The natural gas bill for a greenhouse and florist in northern Kansas is typically runs between $ 2,000 and $ 3,000 per month.
But after 10 days of extremely cold temperatures in February and warnings of energy shortages, the owner of Riverside Market and Flowers in Grand Rapids received a bill more than 30 times the normal.
Jan Bergkamp was left “in disbelief” by a $ 92,000 gas bill this month.
Disbelief was quickly followed by a grim feeling that a century-old business could fail over a utility bill.
“I said we just had to file for bankruptcy,” said Bergkamp, 67.
Bankruptcy would mean business closure and layoffs of employees Bergkamp said she had worked hard to survive the pandemic.
She filed a price hike complaint with the Kansas attorney general and contacted her state lawmakers and the governor’s office.
“Getting out of COVID where businesses are struggling… it’s like a death knell for many,” Bergkamp said. “What can still happen?” “
Bergkamp is one of the many business owners surprised this month with sky-high bills.
The Shawnee Mission School District announced that it received a bill for $ 1.6 million last week. And lawmakers acted quickly in early March to create a loan program for Kansas cities in danger of bankruptcy because of bills.
In response, Governor Laura Kelly sent a letter to Attorney General Derek Schmidt on Tuesday requesting an investigation and a public information campaign on the rise in natural gas prices. Schmidt, however, said the investigation has already started.
As the legislative session draws to a close, the Kansas Chamber of Commerce said it was work with lawmakers to find a quick fix.
When asked earlier this month if she believed price hikes had occurred with natural gas, Kansas Governor Laura Kelly said investigations needed to be done. In her letter, she took a firmer stand.
“I am concerned that instead of simply reacting to reasonable changes in the natural gas market, some suppliers may have taken advantage of extreme and hazardous weather conditions to charge unreasonably high prices,” Kelly said.
Kelly said her office had worked with stakeholders to find solutions to the bills, but called on Schmidt, a candidate running against her for gubernatorial post in 2022, to take on her assigned role in as attorney general and to investigate gas companies.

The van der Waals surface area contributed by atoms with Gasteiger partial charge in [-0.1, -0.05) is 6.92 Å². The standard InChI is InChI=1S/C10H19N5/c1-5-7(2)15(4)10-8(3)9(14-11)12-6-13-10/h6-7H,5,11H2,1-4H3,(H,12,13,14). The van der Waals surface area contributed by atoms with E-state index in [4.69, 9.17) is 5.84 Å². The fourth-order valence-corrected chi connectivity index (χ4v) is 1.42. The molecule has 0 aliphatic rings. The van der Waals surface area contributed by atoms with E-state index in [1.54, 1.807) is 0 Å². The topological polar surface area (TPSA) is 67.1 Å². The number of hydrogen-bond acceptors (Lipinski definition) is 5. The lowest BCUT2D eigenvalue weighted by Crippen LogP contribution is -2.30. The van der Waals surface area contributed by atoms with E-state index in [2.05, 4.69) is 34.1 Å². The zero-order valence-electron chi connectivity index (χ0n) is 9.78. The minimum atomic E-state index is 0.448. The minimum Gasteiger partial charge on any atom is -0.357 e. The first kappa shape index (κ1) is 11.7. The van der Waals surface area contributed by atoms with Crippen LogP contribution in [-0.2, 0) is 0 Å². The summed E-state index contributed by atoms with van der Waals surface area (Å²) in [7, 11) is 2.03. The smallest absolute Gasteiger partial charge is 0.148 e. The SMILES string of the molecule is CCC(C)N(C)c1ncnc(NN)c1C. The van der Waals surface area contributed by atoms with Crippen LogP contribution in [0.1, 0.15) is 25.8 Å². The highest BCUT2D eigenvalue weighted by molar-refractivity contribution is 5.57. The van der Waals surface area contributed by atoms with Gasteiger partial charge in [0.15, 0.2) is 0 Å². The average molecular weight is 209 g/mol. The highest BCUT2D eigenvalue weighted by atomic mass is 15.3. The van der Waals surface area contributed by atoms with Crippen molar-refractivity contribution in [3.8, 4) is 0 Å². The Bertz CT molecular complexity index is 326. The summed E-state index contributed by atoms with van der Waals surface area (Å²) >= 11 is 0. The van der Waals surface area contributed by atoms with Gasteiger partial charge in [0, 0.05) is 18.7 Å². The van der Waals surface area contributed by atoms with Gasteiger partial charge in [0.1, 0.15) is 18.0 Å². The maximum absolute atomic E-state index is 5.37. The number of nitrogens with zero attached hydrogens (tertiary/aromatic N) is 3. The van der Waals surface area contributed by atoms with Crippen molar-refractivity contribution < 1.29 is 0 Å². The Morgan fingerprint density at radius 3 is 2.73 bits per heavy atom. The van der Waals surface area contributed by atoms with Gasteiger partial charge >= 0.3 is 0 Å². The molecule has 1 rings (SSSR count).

While the Kansas Corporation Commission investigating some suppliers, Kelly wrote, not all Kansas suppliers come under her jurisdiction.
“These entities are, however, subject to Kansas consumer protection law and your office’s statutory mandate to investigate and prosecute potential violations,” Kelly wrote.
In a response letter, however, the Schmidt said his office opened an investigation into the case on February 18. He is working to determine if a crime has been committed and if Kansas’ consumer protection law allows him to act, he said.
“Due to the complexity of the investigation, which involves many entities involved in the production, transmission and distribution of natural gas, and the time required for all entities to respond to inquiries, this investigation may take a lot of time, ”Schmidt said. wrote.
Last year, Schmidt launched a public information campaign educating the Kansans about their consumer rights and urging them to file complaints about price hikes on personal protective equipment and other COVID-related needs. 19.
A similar measure is not needed for natural gas bills because the situation is “significantly different,” Schmidt spokesman John Milburn said.
“During COVID, it was necessary to alert the Kansans to potential scams so that they could identify and avoid them and to hear from Kansans what types of scams were circulating so that we could investigate them,” Milburn said in a report. E-mail. “But there is no need to alert the Kansans to soaring natural gas prices – they are well aware of it, as we are.”
Under Kansas law, Schmidt can initiate a predatory pricing investigation if prices rise at least 25% above their normal level.
Such surveys can bring relief to Kansans like Bergkamp by recovering damages and securing restraining orders ending the alleged price hike.
In addition to her complaint to the AG’s office, Bergkamp said she hoped lawmakers could help her.
Eric Stafford, a lobbyist for the Kansas Chamber of Commerce, said he was working with lawmakers to craft a solution for business owners similar to loans given to localities.
“Ideally, this would be resolved before (the legislature adjourns next week) because the bills are now hitting businesses. Waiting a month probably won’t help anyone, ”Stafford said in an email.
This story was originally published 31 March 2021 3:26 pm.